I think the minscn is supposed to help when it’s possible to determine logically a minimum SCN by which the commit must have happened – for example the commit on a block in a read-only tablespace must have happened before the tablespace went read-only.

          In a busy system, though, if you are constantly changing (and committing) data and I start to run a long query, there have to be cases where I can know that you’ve committed a transaction, but need to know exactly when you committed that transaction.

          Comment by Jonathan Lewis — January 28, 2012 @ 10:42 am BST Jan 28,2012

  2. Even I could see this kind of activity on our database. It is 2 node RAC cluster running ETL on one node and reports on the other node.

    NAME                                                                                VALUE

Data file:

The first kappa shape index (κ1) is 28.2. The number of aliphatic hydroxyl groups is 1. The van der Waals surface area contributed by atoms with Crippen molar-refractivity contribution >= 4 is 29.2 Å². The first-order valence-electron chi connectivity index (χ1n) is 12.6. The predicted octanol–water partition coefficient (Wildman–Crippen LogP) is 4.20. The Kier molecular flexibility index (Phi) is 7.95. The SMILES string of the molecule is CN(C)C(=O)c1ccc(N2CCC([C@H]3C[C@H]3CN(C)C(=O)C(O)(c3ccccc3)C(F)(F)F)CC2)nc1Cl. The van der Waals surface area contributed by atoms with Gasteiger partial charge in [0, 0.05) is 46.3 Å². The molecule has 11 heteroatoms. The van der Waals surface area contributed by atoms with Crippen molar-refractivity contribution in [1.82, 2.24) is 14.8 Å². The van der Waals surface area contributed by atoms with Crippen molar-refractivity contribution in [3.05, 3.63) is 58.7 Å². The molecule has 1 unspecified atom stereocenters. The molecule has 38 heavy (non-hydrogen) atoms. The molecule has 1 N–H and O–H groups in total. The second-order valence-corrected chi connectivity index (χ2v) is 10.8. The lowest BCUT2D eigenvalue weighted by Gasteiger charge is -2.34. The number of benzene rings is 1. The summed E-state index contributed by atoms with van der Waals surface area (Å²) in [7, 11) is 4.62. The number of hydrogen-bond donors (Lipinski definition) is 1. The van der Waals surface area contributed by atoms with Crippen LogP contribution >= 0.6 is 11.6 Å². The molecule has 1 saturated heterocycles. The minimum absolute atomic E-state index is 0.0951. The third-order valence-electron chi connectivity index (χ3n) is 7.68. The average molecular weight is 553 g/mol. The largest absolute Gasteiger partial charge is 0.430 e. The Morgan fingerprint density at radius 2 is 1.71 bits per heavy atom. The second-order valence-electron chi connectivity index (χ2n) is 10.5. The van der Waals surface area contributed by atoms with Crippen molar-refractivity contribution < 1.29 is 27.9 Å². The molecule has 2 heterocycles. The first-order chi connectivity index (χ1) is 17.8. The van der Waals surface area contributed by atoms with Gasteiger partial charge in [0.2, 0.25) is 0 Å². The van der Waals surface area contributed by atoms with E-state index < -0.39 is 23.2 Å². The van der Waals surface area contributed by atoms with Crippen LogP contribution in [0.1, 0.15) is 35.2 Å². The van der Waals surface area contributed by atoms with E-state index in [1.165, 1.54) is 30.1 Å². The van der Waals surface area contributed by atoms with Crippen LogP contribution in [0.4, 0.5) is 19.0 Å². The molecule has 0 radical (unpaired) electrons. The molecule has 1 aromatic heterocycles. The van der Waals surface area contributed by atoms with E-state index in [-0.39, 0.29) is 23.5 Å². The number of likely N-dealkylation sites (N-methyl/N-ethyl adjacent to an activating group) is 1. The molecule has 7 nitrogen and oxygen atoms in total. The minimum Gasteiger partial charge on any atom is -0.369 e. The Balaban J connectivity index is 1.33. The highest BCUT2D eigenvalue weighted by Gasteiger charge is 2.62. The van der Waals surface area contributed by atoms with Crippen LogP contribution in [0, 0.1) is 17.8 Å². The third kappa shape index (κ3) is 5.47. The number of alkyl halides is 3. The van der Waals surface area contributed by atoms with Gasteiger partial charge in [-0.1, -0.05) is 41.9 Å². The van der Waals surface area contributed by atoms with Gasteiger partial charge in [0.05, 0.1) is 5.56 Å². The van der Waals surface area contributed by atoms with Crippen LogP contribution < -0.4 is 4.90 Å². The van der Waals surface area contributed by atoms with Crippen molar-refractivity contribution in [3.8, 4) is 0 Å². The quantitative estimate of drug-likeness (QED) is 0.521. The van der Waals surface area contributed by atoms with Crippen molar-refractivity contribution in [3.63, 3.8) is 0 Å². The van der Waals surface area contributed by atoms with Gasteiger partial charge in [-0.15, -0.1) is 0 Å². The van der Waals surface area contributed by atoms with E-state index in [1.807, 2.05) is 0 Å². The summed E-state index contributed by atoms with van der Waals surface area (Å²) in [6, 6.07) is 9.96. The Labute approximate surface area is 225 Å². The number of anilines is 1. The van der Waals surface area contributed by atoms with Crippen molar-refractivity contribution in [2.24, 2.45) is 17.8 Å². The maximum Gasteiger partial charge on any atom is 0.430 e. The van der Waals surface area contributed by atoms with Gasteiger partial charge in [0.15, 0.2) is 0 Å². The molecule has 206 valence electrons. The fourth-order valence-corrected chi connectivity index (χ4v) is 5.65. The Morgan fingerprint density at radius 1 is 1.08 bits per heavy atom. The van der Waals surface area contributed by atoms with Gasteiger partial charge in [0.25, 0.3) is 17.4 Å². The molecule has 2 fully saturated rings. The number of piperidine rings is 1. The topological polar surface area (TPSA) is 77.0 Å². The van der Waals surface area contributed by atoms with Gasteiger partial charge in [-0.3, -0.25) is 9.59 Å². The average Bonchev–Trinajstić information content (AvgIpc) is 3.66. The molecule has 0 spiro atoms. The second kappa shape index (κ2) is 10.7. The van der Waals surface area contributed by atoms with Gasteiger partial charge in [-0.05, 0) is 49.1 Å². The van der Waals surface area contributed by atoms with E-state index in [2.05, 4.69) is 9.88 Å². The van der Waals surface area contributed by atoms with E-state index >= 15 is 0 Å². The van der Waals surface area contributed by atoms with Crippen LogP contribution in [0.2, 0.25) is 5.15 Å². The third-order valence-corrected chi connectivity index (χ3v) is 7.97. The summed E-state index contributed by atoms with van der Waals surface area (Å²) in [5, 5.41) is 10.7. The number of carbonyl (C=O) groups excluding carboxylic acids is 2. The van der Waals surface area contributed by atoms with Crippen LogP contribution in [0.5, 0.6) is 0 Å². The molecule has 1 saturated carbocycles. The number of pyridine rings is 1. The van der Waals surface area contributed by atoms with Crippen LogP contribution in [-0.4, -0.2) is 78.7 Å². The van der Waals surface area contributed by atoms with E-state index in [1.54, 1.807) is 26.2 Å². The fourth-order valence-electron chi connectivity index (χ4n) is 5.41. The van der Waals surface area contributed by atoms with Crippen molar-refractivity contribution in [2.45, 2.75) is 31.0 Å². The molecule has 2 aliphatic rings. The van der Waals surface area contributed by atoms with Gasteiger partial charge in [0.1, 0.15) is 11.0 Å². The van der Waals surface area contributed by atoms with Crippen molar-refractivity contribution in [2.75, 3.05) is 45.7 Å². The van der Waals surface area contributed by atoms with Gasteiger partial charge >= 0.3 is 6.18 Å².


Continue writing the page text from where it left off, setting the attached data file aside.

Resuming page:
---------------------------------------------------------------- ------------------------
    session logical reads                                                     347,206,851,483
    consistent gets                                                           314,535,839,356
    consistent gets - examination                                              46,844,294,185
    transaction tables consistent reads - undo records applied                      9,809,799
    transaction tables consistent read rollbacks                                       15,213

    Comment by raova — January 27, 2012 @ 10:40 am BST Jan 27,2012 | Reply

    • Raova,

      Thanks, wseful follow-up (even though the scale of the issue isn’t in the same order of magnitutude).

      I’ve always assumed that this could happen on a RAC system that tried to do OLTP on one node and reporting on the other, but I’ve not actually seen it on a production system. If you have access to metalink there are a couple of bugs/notes addressing exactly this type of symptom. In part it relates to the effects of undo autotuning and the way that you can end up with very large undo segments.